There will be
no betting, no gambling, and no sneaking away in the middle of the night to hunt for flit eggs."  And Similaron stopped, remembering that day, right after Asyat's mother had died, when Asyat had snuck away to do just that.  He'd been sick with worry, just knowing that Iatrina's death had caused something to snap in her middle daughter. 
  But the next morning Asyat had come home, dirty and frightened, but safe; and she was carrying three fire-lizard eggs.  Because of what it had meant to her, Similaron let her keep one for herself.  Not that he could have stopped her.  He thought back with amusement. 
That bronze of hers would have been hers whether I agreed to it or not.  Sort of like this Harper thing.
  Asyat herself was thinking about all the things journeying to Harper Hall would mean.  No more being spoiled, that was for certain.  Asyat thought she could get along without a lot of things well enough. 
No more argueing over ridiculous male domination. Asyat thought crudely.  I can't pick a fight with every hide bound wherry-necked male who thinks he should be in control. 
  "But,"  The Holder said, in a warning tone, "I will call you home if I find a more suitable match for you.  If you're not turning yourself into a proper Harper, and another marriage offer comes along, I won't hesitate to take it."  But Asyat knew this was just a threat to keep her behaving "appropraitely".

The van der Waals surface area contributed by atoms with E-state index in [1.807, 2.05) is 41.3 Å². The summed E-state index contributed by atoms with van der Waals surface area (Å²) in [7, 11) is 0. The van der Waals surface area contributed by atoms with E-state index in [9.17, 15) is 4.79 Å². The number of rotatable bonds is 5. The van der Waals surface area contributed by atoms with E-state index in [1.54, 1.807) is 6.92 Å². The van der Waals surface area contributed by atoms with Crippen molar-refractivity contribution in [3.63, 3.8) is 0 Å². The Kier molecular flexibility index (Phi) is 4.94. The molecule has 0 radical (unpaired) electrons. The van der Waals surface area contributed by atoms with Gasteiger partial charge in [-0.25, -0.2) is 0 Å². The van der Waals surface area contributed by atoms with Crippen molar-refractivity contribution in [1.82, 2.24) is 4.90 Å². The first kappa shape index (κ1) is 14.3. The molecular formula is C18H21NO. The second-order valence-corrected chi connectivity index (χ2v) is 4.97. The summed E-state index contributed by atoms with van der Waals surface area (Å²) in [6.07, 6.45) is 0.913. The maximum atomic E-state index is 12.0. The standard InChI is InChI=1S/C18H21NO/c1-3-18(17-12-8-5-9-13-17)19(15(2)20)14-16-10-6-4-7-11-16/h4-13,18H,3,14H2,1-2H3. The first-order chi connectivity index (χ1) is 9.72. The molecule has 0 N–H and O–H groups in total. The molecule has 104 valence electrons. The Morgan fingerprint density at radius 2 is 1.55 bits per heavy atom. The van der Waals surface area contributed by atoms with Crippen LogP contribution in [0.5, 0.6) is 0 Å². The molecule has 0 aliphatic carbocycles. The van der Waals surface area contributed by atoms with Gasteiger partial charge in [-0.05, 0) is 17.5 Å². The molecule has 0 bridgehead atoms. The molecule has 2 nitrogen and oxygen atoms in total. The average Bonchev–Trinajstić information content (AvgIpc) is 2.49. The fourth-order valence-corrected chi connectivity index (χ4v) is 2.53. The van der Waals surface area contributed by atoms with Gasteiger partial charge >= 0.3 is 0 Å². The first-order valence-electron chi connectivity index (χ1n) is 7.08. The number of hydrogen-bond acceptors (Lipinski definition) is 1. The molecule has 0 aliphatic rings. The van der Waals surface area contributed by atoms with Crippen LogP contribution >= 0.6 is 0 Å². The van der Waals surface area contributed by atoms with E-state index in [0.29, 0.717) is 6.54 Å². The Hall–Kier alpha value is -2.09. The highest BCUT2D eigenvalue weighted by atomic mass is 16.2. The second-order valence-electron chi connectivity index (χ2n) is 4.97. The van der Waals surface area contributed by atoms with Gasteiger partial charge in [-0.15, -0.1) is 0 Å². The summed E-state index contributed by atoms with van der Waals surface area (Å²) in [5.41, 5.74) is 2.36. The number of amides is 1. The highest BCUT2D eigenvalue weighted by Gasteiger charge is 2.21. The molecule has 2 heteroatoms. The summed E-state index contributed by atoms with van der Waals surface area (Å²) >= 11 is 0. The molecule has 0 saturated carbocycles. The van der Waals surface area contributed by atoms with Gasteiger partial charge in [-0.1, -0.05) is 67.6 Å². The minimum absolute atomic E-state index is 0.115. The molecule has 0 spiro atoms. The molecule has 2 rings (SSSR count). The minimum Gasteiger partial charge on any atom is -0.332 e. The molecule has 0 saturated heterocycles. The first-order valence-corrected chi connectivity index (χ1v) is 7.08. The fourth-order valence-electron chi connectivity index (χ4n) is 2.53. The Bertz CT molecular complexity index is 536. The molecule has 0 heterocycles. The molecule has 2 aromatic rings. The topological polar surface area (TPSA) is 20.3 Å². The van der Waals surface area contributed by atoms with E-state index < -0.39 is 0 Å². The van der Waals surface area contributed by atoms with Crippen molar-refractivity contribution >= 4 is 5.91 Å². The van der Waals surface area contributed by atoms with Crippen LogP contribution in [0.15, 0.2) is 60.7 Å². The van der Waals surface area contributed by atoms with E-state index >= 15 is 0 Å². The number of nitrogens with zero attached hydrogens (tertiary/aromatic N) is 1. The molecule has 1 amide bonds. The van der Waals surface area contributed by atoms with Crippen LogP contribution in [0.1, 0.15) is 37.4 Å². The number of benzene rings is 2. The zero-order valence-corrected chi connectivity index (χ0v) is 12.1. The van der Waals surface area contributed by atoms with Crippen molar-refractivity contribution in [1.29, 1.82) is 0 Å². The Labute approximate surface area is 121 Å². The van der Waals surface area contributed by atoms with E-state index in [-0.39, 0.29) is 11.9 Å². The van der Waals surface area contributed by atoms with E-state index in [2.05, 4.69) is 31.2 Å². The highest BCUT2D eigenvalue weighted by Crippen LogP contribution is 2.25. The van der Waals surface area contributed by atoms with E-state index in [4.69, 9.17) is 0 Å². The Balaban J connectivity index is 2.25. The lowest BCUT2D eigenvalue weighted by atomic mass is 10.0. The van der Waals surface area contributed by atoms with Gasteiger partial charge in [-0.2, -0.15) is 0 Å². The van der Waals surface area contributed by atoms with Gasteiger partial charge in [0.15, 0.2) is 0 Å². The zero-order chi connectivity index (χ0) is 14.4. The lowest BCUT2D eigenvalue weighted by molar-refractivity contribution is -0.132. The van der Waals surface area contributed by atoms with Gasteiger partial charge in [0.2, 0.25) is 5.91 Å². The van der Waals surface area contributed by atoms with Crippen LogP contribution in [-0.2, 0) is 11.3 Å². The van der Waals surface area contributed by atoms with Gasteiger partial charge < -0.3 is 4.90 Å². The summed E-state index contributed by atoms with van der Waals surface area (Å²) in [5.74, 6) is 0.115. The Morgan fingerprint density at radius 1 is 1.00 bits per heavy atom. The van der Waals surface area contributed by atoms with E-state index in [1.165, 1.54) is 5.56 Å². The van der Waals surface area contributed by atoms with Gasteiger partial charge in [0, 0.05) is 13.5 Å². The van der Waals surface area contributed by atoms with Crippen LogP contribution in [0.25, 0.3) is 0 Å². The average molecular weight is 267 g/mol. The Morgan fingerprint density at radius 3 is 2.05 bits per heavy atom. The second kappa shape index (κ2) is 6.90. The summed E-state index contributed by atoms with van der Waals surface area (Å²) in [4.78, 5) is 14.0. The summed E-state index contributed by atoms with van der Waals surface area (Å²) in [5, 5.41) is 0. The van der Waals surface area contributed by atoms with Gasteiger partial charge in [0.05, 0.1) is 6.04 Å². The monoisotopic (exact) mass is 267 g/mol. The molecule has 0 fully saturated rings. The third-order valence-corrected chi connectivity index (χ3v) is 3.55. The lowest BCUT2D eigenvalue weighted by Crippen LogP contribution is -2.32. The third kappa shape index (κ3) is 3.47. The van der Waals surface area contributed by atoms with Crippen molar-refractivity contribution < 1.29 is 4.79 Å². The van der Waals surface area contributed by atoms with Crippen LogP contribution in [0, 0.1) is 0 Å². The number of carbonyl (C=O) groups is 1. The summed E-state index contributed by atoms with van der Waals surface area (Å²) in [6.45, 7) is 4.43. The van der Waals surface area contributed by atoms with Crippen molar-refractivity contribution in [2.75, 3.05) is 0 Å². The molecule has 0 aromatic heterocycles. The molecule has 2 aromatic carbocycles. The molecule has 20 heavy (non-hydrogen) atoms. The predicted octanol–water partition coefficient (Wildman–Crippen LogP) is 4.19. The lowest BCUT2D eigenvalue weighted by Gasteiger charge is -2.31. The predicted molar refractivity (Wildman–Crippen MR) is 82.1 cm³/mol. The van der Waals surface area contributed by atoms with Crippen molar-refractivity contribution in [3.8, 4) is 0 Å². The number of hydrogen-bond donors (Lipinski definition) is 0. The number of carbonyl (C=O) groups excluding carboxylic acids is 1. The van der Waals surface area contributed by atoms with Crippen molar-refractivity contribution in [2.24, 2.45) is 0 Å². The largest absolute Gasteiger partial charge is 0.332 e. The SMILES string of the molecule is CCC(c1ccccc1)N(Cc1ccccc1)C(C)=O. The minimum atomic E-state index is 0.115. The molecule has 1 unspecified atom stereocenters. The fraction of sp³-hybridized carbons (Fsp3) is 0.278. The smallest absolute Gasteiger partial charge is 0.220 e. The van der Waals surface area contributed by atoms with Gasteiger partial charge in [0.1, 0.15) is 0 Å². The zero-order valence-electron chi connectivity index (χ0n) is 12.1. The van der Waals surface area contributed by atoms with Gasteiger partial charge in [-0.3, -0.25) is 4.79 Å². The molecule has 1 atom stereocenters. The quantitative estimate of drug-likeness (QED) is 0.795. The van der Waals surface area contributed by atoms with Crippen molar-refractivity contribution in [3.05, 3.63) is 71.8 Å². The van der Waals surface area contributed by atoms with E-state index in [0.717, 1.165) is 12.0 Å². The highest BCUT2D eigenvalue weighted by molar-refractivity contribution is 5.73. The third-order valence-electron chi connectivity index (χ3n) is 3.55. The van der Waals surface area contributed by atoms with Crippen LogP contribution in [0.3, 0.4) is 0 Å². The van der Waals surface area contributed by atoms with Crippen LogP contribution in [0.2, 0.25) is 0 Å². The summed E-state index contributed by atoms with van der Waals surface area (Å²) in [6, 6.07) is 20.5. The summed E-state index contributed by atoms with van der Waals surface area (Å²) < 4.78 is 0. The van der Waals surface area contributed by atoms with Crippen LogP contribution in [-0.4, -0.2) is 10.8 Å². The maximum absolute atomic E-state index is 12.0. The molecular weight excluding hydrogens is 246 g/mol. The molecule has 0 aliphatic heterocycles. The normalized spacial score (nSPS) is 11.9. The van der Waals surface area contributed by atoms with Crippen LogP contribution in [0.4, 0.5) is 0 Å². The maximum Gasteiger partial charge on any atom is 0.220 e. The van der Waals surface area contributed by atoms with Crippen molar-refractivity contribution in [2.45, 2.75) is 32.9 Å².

Of all the trouble behaving "appropriatly" causes, this just might be worth it. Asyat thought happily.  Of course she'd need to get some things arranged before tomorrow, when she would be leaving. 
  She talked with her father for several minutes more, and then went off to pack.  She'd have to travel light, if she was going to travel a dragonback. 
  That thought filtered into her mind and made her heart stop.  Why did it do that?  Surely the thought of being near a dragon didn't make her afraid?  No, Asyat decided, she wasn't afriad.  It was almost the same feeling she got, two turns ago, when she decided she wanted to be a Harper.  Asyat shivered and pushed the thouht from her mind. 
I need to pack. She told herself firmly, and headed up to her room to do just that.